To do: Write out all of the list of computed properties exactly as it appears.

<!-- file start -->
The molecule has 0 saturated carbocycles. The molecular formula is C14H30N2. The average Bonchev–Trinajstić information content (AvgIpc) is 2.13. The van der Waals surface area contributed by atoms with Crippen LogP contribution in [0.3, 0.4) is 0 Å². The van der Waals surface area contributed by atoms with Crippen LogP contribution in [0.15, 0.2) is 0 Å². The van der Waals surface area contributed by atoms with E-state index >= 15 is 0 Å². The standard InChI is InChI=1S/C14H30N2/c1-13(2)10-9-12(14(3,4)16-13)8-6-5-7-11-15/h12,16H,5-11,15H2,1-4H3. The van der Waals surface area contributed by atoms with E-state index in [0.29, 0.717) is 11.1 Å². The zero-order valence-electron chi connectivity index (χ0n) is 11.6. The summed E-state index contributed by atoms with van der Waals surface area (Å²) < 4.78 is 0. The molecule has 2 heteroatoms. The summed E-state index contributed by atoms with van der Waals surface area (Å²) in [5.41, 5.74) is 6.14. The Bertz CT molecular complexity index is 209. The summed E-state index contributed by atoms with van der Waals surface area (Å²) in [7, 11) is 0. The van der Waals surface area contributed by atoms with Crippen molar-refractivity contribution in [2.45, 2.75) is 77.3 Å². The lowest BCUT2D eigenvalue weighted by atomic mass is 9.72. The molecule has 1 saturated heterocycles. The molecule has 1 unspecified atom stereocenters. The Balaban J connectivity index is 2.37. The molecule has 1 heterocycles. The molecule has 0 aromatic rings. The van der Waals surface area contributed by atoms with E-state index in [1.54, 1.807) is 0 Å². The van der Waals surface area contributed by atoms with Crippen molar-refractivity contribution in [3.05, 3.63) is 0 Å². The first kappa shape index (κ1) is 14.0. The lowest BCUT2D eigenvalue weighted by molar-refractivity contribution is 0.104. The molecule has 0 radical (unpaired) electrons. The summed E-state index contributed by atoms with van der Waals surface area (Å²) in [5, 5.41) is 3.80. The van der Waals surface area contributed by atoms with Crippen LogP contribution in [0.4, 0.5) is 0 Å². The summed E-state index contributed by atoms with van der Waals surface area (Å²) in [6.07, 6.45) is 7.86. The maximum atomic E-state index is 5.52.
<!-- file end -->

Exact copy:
The molecule has 0 saturated carbocycles. The molecular formula is C14H30N2. The average Bonchev–Trinajstić information content (AvgIpc) is 2.13. The van der Waals surface area contributed by atoms with Crippen LogP contribution in [0.3, 0.4) is 0 Å². The van der Waals surface area contributed by atoms with Crippen LogP contribution in [0.15, 0.2) is 0 Å². The van der Waals surface area contributed by atoms with E-state index >= 15 is 0 Å². The standard InChI is InChI=1S/C14H30N2/c1-13(2)10-9-12(14(3,4)16-13)8-6-5-7-11-15/h12,16H,5-11,15H2,1-4H3. The van der Waals surface area contributed by atoms with E-state index in [0.29, 0.717) is 11.1 Å². The zero-order valence-electron chi connectivity index (χ0n) is 11.6. The summed E-state index contributed by atoms with van der Waals surface area (Å²) < 4.78 is 0. The molecule has 2 heteroatoms. The summed E-state index contributed by atoms with van der Waals surface area (Å²) in [5.41, 5.74) is 6.14. The Bertz CT molecular complexity index is 209. The summed E-state index contributed by atoms with van der Waals surface area (Å²) in [7, 11) is 0. The van der Waals surface area contributed by atoms with Crippen molar-refractivity contribution in [2.45, 2.75) is 77.3 Å². The lowest BCUT2D eigenvalue weighted by atomic mass is 9.72. The molecule has 1 saturated heterocycles. The molecule has 1 unspecified atom stereocenters. The Balaban J connectivity index is 2.37. The molecule has 1 heterocycles. The molecule has 0 aromatic rings. The van der Waals surface area contributed by atoms with E-state index in [1.54, 1.807) is 0 Å². The van der Waals surface area contributed by atoms with Crippen molar-refractivity contribution in [3.05, 3.63) is 0 Å². The first kappa shape index (κ1) is 14.0. The lowest BCUT2D eigenvalue weighted by molar-refractivity contribution is 0.104. The molecule has 0 radical (unpaired) electrons. The summed E-state index contributed by atoms with van der Waals surface area (Å²) in [5, 5.41) is 3.80. The van der Waals surface area contributed by atoms with Crippen LogP contribution in [0.4, 0.5) is 0 Å². The summed E-state index contributed by atoms with van der Waals surface area (Å²) in [6.07, 6.45) is 7.86. The maximum atomic E-state index is 5.52.